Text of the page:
March 19, 2018
Back in 2010, Google was getting beaten up in the media for the increasing amount of “content farm” clutter in the search results. That negative press was so overwhelming that Google felt it had no choice but to respond:
[We] hear the feedback from the web loud and clear: people are asking for even stronger action on content farms and sites that consist primarily of spammy or low-quality content.
Soon after that, in February 2011, the Google Panda update was released, which specifically targeted spammy and low-quality content.
Why do I bring this up today? Because the media has been hammering Google for promoting fake news for the past year and a half — a problem so extensive that search industry expert Danny Sullivan has referred to it as “Google’s biggest-ever search quality crisis.”
Needless to say, these accusations are hurting Google’s image in ways that cut far deeper than content farms. While the problem of rooting out false information is a difficult one, it is one that Google has a great deal of motivation to solve.
Google has already taken action to combat the issue in response to the negative press, including banning publishers who were promoting fake news ads, testing new ways for users to report offensive autocomplete suggestions, adjusting their algorithm to devalue “non-authoritative information” (such as Holocaust denial sites), and adding “fact check” tags to search results.
Of course, the issue of trustworthy search results has been on Google’s radar for years. In 2015, researchers from Google released a paper on Knowledge-Based Trust (KBT), a way of evaluating the quality of web pages based on their factual accuracy rather than the number of inbound links. If implemented, the Knowledge-Based Trust system would ultimately demote sites that repeatedly publish fake news (although there is a potential for it to go wrong if the incorrect facts become widely circulated).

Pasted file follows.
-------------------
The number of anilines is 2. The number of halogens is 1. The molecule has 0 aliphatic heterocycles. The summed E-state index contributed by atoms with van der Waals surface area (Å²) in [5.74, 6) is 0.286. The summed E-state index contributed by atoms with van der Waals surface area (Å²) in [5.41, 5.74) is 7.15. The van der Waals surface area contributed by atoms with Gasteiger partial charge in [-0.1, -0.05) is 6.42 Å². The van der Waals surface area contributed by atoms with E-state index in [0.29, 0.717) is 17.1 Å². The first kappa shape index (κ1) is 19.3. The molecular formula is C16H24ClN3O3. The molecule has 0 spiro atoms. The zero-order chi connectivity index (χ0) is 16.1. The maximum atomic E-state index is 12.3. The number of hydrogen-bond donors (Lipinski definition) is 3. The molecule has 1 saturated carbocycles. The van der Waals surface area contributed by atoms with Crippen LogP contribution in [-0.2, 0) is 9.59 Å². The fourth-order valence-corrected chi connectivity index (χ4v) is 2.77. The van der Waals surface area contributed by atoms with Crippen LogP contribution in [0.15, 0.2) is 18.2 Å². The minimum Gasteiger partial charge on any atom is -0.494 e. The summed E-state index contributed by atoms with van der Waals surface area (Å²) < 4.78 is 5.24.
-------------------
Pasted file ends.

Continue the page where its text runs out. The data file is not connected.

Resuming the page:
Whether the Knowledge-Based Trust method is enough to combat fake news — or if some version of it has already been implemented without success — is difficult to say. But, it’s clear that Google is interested in making truthfulness a ranking factor, and they’ve never had a stronger motivation to do so than now.
One in five mobile search queries currently comes from voice search — a number that is likely to rise as Google Assistant-enabled devices such as Google Home continue to grow in popularity. And as voice search grows, we can expect to see an increase in featured snippets, from which Google often sources its voice search results.
Indeed, there is already evidence that this growth is taking place. A study released by Stone Temple Consulting last year confirmed that featured snippets are on the rise, appearing for roughly 30 percent of the 1.4 million queries they tested.
If this trend continues, featured snippets may even begin to rival the top organic listing as the place to be if you want to get noticed. (For more on featured snippets and how to target them, check out Stephan Spencer’s excellent primer on the subject.)